Life's give-and-take

I've heard it said that when you help someone up a hill, you get that much closer to the top yourself. That's just a lovely side benefit of helping others when they face challenges, isn't it?

So many opportunities exist all around us to help others—whether it's actual, physical help (moving someone, taking meals to shut-ins, working at a soup kitchen) or whether it's encouragement and support as someone goes through a difficult stage of life (perhaps sending a card, making a phone call, paying a visit). We can all remember times when we have been on the receiving end of such help and support. We know how much our load was lightened in the process.

What we don't always think about is what a mutual "transaction" this can be. When we are on the receiving end, we sometimes feel extremely vulnerable. We don't always like how that feels. We don't like to be what we call beholden to others. However, by allowing them to help us, we give them an opportunity to feel good about helping. Someone else gets to feel needed and to get that much closer to the top of the hill, too!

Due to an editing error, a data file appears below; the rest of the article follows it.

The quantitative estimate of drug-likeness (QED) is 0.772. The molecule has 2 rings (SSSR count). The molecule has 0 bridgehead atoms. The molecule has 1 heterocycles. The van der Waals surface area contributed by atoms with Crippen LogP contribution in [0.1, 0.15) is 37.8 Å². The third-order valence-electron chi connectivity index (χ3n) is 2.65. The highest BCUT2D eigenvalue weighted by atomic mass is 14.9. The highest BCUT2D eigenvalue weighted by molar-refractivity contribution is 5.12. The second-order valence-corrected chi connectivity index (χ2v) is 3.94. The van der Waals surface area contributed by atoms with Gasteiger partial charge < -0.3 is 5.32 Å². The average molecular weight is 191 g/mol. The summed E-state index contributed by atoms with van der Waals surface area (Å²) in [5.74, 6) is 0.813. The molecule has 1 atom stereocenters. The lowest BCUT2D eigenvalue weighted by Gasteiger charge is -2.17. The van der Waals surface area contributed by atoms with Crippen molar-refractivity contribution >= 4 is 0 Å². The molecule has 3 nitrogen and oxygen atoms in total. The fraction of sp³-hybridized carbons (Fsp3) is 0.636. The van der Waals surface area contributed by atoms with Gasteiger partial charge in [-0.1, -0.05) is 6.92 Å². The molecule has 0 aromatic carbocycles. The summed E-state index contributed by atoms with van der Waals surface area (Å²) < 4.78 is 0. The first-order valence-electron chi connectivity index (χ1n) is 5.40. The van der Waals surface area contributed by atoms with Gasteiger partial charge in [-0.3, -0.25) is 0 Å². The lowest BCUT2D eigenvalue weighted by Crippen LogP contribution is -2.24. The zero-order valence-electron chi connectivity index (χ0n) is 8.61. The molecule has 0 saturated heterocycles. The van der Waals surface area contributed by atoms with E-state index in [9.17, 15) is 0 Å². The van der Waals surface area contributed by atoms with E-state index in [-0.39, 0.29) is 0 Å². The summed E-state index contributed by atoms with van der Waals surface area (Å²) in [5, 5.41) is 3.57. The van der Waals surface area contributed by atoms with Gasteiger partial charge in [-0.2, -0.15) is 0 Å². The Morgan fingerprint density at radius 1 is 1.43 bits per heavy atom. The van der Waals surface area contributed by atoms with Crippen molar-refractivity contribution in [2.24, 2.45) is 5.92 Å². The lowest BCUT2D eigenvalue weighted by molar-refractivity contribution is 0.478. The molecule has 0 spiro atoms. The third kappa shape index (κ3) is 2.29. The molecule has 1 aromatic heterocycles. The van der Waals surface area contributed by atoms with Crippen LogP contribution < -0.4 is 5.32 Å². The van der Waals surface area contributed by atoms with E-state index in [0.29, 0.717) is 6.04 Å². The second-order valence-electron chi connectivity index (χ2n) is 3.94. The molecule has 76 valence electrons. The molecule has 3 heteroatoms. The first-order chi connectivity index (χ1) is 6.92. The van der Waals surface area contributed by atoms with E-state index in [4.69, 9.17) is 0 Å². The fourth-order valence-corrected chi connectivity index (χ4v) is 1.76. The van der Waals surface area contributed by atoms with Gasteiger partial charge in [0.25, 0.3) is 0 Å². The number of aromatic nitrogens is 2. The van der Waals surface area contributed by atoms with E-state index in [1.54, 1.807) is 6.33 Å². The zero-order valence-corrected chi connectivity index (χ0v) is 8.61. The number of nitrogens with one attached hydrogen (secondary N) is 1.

No matter whether you're giving or receiving help up a hill, remember that both of those are important and contain gifts for giver and receiver.

Any hills to climb today?

Wednesday, June 3, 2015

Environment matters

Remember the verse "Children Learn What They Live"? Although I haven't seen it on posters or in magazines for a long time, I still have a coffee mug containing it. I discovered it in the back of my cupboard yesterday and thought the wisdom it contains is evergreen and needs to be lifted up again and again.

It starts out, "If a child lives with criticism, he learns to condemn. If a child lives with hostility, he learns to fight." The next few lines have more negatives, and then it switches to positives such as living with tolerance, encouragement, praise and more, finally ending with: "If a child lives with acceptance and friendship, he learns to find love in the world."